UK Maib’s second edition of Safety Digest for 2020, presented a case where a wooden sail training vessel passed underneath the power cables that were above the harbour entrance, causing damage to the electronics.
A traditional wooden sail training vessel was preparing to enter a small and unfamiliar harbour to berth overnight.
Although the skipper had studied the electronic charts, was concerned about the depth of water and sea room available at the berth.
In order to be certain that sufcient under keel clearance would be achieved, the skipper sent two crew members in a small tender into the harbour to check the berth’s suitability.
After a report back from the two crew in the harbour, the skipper was satisfed that all was well, so proceeded to take his vessel in to the harbour under power.
As the vessel passed through the narrow harbour entrance a loud cracking noise was heard from aloft.
Looking up, the skipper observed that the top of the mast had passed very close underneath power cables that were suspended above the harbour entrance.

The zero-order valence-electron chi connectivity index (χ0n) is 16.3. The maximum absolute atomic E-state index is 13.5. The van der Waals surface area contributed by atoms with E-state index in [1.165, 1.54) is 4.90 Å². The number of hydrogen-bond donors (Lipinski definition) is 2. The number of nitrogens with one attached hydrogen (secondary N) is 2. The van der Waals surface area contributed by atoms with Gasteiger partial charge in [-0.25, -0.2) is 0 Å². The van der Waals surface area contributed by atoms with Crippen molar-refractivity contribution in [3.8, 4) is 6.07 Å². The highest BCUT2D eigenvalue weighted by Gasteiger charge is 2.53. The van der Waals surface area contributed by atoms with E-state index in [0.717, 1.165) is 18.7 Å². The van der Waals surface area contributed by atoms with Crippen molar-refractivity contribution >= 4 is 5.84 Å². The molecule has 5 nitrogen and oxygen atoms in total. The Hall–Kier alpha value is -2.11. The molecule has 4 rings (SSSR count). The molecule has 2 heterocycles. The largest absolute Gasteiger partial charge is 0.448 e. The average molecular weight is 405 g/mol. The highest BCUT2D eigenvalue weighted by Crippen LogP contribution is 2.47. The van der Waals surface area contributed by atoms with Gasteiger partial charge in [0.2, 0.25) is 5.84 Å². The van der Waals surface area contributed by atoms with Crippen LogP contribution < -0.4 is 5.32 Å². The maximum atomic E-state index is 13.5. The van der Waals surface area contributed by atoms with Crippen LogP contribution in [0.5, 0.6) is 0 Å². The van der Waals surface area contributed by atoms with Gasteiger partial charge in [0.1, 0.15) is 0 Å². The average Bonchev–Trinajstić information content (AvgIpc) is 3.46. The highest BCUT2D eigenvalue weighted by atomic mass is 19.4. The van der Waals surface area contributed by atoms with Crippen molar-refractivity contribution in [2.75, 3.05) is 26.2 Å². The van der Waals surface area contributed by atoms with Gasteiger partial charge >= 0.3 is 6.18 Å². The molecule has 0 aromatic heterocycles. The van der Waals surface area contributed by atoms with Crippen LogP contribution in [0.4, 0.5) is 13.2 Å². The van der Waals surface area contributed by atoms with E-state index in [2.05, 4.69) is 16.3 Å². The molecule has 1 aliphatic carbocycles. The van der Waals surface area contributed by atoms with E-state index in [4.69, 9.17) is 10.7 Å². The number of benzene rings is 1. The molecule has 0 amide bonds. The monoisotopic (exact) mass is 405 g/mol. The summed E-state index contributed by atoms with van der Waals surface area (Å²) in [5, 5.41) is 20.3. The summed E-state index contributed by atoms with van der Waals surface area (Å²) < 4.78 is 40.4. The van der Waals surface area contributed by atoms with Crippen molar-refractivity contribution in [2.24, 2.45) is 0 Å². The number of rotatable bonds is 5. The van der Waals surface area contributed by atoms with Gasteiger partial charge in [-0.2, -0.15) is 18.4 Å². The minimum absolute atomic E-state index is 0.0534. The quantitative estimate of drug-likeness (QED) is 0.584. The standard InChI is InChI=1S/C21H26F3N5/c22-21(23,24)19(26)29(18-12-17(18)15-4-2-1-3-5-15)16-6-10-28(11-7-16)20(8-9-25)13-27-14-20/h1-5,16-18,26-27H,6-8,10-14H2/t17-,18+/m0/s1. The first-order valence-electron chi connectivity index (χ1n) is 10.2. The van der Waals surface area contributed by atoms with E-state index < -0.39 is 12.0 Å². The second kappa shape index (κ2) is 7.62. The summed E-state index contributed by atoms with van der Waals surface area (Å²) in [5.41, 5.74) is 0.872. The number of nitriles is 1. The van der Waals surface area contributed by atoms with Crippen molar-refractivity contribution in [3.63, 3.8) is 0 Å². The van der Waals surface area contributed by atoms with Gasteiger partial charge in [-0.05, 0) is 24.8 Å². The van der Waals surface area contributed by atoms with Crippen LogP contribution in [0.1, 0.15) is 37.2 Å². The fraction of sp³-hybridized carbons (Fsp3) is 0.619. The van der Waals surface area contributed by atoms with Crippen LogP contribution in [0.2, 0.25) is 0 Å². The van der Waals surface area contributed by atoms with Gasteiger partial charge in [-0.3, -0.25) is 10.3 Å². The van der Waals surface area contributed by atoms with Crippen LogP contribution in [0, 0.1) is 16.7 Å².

Once the vessel was alongside, the skipper discovered that all of the electronic systems that were connected through the mast had ceased to function.
- Although the mast had not touched the power cables, it had passed close enough for voltage to jump the gap and earth through the electrical cables, damaging the electronics. The overhead power cables were carrying 22,000 volts (22kV) which is high-voltage and highly dangerous. Advice on safe distances from high-voltage cables is available from the system providers and suggests that, for a 22kV power cable, the minimum clearance should have been 2.7m.
- Although the skipper had demonstrated due diligence in ensuring that the harbour was suitable for the safe navigation of his vessel in terms of depth of water, the air draught had not been considered. It is very understandable that the skipper focused on the under keel clearance, but this also served as a distraction from identifying all potential hazards to safe navigation.
- In this case, the height of the overhead cables was marked on the chart. When planning to enter an unfamiliar harbour, every potential source of navigational advice such as the chart and pilot books should be checked for advice on safe navigation.
- This incident also serves as an important reminder for vessels with wooden masts to provide an air termination rod, earthing conductor and surge protection to minimise damage in the event of a lightning strike.